By Irene Klotz
CAPE CANAVERAL, Florida (Reuters) - Astronauts on board the space shuttle Discovery closed the ship's payload bay doors on Wednesday in preparation for a landing in Florida that will complete the 27-year flying career of the world's most-traveled spaceship.
Touchdown at the Kennedy Space Center is targeted for 11:57 a.m. (1657 GMT). The shuttle is returning from an extended, 13-day construction mission at the International Space Station.
Discovery, on its 39th and final voyage, delivered a combination storage room-research lab to the station, as well as an external platform to house large spare parts. It also carried tons of supplies and science gear, including a prototype humanoid robot.
Discovery's last flight completes the U.S. side of the station, a $100 billion project of 16 nations that has been under construction 220 miles above Earth since 1998.
Russia plans to launch a last laboratory module to the station next year.
The United States is retiring its three-ship shuttle fleet, beginning with Discovery, its oldest surviving shuttle, due to high operating costs and to free up funds to begin work on new spaceships that can travel to the moon, asteroids and other destinations beyond the station's orbit.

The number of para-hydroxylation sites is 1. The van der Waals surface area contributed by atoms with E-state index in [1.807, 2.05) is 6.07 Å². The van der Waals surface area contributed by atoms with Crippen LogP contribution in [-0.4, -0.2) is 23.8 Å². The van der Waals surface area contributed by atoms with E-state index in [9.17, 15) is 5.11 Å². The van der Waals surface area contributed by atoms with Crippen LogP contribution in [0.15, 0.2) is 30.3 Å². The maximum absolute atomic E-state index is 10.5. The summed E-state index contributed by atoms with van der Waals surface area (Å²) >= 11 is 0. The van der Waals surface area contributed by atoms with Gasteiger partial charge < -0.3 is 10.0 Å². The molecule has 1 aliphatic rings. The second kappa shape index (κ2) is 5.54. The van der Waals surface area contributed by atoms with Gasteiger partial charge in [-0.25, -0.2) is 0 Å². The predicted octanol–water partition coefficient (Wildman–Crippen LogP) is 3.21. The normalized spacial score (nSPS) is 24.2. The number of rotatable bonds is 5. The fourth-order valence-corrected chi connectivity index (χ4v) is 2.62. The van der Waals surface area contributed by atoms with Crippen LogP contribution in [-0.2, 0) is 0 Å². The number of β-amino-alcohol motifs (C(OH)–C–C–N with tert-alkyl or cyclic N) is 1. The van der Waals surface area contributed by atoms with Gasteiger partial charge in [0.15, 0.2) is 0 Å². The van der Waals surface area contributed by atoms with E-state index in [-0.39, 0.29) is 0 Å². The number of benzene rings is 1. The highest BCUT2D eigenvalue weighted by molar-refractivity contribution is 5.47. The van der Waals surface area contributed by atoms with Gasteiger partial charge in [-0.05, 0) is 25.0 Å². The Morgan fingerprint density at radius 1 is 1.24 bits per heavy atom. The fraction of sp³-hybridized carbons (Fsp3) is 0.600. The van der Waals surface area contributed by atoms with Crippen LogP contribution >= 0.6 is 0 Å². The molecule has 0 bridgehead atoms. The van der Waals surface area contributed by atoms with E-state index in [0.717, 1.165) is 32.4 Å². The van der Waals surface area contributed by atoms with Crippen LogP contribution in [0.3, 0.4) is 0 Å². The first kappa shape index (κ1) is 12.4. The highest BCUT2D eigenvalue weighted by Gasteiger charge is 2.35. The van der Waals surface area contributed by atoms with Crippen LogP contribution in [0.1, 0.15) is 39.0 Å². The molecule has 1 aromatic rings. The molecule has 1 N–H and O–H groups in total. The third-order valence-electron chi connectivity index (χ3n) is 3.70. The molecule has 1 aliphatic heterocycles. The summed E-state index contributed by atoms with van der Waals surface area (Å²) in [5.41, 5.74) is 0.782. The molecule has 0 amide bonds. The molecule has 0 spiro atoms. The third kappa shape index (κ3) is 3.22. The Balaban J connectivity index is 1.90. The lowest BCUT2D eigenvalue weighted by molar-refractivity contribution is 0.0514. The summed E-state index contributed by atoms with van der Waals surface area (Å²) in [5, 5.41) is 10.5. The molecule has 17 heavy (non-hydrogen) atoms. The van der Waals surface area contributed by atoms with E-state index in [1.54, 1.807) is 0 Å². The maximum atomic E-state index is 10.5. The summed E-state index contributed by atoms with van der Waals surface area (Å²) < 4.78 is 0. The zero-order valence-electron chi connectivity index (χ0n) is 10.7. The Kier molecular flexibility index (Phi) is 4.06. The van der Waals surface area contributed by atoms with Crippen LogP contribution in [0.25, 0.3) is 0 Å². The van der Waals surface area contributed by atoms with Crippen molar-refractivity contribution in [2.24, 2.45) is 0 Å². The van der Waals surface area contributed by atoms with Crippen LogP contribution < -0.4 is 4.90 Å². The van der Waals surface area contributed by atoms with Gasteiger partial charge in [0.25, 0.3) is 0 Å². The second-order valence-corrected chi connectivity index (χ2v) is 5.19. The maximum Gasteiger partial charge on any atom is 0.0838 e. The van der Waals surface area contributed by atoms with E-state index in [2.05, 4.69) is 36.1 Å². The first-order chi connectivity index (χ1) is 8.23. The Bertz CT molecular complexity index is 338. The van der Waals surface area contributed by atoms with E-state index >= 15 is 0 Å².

Wrangling over the U.S. budget, however, has blocked NASA from starting any new programs.
Discovery's sister ships Endeavour and Atlantis are scheduled to make their final flights to the space station in April and June to deliver the $2 billion Alpha Magnetic Spectrometer particle detector and a final load of cargo.
Two other shuttles were destroyed in accidents. Challenger broke apart over the Atlantic Ocean shortly after takeoff on January 28, 1986, killing seven astronauts. Columbia disintegrated as it re-entered Earth's atmosphere over Texas on February 1, 2003, killing seven more astronauts.
The United States will now rely on the Russian government to launch astronauts to the space station, although it hopes to eventually buy rides from commercial companies, if any develop the capability.
Cargo runs will be handled by Russia, Europe and Japan, as well as two U.S. firms, Space Exploration Technologies and Orbital Sciences Corp.
(Editing by Pascal Fletcher and Jackie Frank)